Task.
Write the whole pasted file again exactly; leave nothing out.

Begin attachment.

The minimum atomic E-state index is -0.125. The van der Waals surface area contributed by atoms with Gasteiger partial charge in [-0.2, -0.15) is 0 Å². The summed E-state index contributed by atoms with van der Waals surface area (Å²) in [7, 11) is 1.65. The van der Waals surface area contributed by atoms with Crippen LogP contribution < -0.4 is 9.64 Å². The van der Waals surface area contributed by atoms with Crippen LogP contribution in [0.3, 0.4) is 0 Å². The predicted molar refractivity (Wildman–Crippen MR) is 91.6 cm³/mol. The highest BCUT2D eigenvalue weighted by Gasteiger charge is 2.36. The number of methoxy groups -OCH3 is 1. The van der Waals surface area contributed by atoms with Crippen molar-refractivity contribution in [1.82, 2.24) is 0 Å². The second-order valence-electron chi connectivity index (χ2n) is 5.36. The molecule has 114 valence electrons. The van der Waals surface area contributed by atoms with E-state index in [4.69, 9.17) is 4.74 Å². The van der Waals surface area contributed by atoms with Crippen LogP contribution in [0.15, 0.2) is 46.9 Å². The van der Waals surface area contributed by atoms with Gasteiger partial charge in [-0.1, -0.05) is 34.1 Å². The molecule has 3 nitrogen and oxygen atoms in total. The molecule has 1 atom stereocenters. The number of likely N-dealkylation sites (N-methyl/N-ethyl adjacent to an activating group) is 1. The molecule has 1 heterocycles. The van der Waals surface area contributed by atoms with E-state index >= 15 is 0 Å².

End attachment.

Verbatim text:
The minimum atomic E-state index is -0.125. The van der Waals surface area contributed by atoms with Gasteiger partial charge in [-0.2, -0.15) is 0 Å². The summed E-state index contributed by atoms with van der Waals surface area (Å²) in [7, 11) is 1.65. The van der Waals surface area contributed by atoms with Crippen LogP contribution < -0.4 is 9.64 Å². The van der Waals surface area contributed by atoms with Crippen LogP contribution in [0.3, 0.4) is 0 Å². The predicted molar refractivity (Wildman–Crippen MR) is 91.6 cm³/mol. The highest BCUT2D eigenvalue weighted by Gasteiger charge is 2.36. The number of methoxy groups -OCH3 is 1. The van der Waals surface area contributed by atoms with Crippen molar-refractivity contribution in [1.82, 2.24) is 0 Å². The second-order valence-electron chi connectivity index (χ2n) is 5.36. The molecule has 114 valence electrons. The van der Waals surface area contributed by atoms with E-state index in [4.69, 9.17) is 4.74 Å². The van der Waals surface area contributed by atoms with Crippen LogP contribution in [0.15, 0.2) is 46.9 Å². The van der Waals surface area contributed by atoms with Gasteiger partial charge in [-0.1, -0.05) is 34.1 Å². The molecule has 3 nitrogen and oxygen atoms in total. The molecule has 1 atom stereocenters. The number of likely N-dealkylation sites (N-methyl/N-ethyl adjacent to an activating group) is 1. The molecule has 1 heterocycles. The van der Waals surface area contributed by atoms with E-state index >= 15 is 0 Å².